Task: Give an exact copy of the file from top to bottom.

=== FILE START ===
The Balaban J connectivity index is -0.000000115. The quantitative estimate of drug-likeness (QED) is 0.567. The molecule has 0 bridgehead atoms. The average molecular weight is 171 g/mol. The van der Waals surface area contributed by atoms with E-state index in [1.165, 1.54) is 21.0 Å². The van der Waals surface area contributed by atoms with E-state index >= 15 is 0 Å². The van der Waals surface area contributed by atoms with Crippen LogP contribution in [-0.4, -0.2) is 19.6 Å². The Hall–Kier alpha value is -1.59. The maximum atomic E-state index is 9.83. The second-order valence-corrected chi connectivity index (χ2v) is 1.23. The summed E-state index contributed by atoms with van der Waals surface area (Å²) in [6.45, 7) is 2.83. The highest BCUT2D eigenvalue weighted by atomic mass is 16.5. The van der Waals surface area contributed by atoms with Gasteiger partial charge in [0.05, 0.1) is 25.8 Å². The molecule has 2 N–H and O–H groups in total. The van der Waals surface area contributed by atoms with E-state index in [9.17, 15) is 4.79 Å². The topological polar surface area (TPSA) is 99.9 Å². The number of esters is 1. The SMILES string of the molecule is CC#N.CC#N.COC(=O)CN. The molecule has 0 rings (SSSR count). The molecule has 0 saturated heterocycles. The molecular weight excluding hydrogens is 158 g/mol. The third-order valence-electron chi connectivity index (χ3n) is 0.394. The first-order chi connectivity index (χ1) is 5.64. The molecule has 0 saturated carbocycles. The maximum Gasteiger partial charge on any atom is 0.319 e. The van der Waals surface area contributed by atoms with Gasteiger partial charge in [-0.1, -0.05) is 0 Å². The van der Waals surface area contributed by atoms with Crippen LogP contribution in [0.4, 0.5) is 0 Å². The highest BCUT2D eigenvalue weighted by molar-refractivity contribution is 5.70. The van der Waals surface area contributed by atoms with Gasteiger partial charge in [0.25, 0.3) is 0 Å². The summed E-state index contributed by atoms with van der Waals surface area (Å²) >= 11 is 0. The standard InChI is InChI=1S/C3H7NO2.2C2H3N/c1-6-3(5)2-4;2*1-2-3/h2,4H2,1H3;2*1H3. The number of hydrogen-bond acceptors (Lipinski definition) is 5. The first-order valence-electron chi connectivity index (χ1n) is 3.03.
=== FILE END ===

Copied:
The Balaban J connectivity index is -0.000000115. The quantitative estimate of drug-likeness (QED) is 0.567. The molecule has 0 bridgehead atoms. The average molecular weight is 171 g/mol. The van der Waals surface area contributed by atoms with E-state index in [1.165, 1.54) is 21.0 Å². The van der Waals surface area contributed by atoms with E-state index >= 15 is 0 Å². The van der Waals surface area contributed by atoms with Crippen LogP contribution in [-0.4, -0.2) is 19.6 Å². The Hall–Kier alpha value is -1.59. The maximum atomic E-state index is 9.83. The second-order valence-corrected chi connectivity index (χ2v) is 1.23. The summed E-state index contributed by atoms with van der Waals surface area (Å²) in [6.45, 7) is 2.83. The highest BCUT2D eigenvalue weighted by atomic mass is 16.5. The van der Waals surface area contributed by atoms with Gasteiger partial charge in [0.05, 0.1) is 25.8 Å². The molecule has 2 N–H and O–H groups in total. The van der Waals surface area contributed by atoms with E-state index in [9.17, 15) is 4.79 Å². The topological polar surface area (TPSA) is 99.9 Å². The number of esters is 1. The SMILES string of the molecule is CC#N.CC#N.COC(=O)CN. The molecule has 0 rings (SSSR count). The molecule has 0 saturated heterocycles. The molecular weight excluding hydrogens is 158 g/mol. The third-order valence-electron chi connectivity index (χ3n) is 0.394. The first-order chi connectivity index (χ1) is 5.64. The molecule has 0 saturated carbocycles. The maximum Gasteiger partial charge on any atom is 0.319 e. The van der Waals surface area contributed by atoms with Gasteiger partial charge in [-0.1, -0.05) is 0 Å². The van der Waals surface area contributed by atoms with Crippen LogP contribution in [0.4, 0.5) is 0 Å². The highest BCUT2D eigenvalue weighted by molar-refractivity contribution is 5.70. The van der Waals surface area contributed by atoms with Gasteiger partial charge in [0.25, 0.3) is 0 Å². The summed E-state index contributed by atoms with van der Waals surface area (Å²) >= 11 is 0. The standard InChI is InChI=1S/C3H7NO2.2C2H3N/c1-6-3(5)2-4;2*1-2-3/h2,4H2,1H3;2*1H3. The number of hydrogen-bond acceptors (Lipinski definition) is 5. The first-order valence-electron chi connectivity index (χ1n) is 3.03.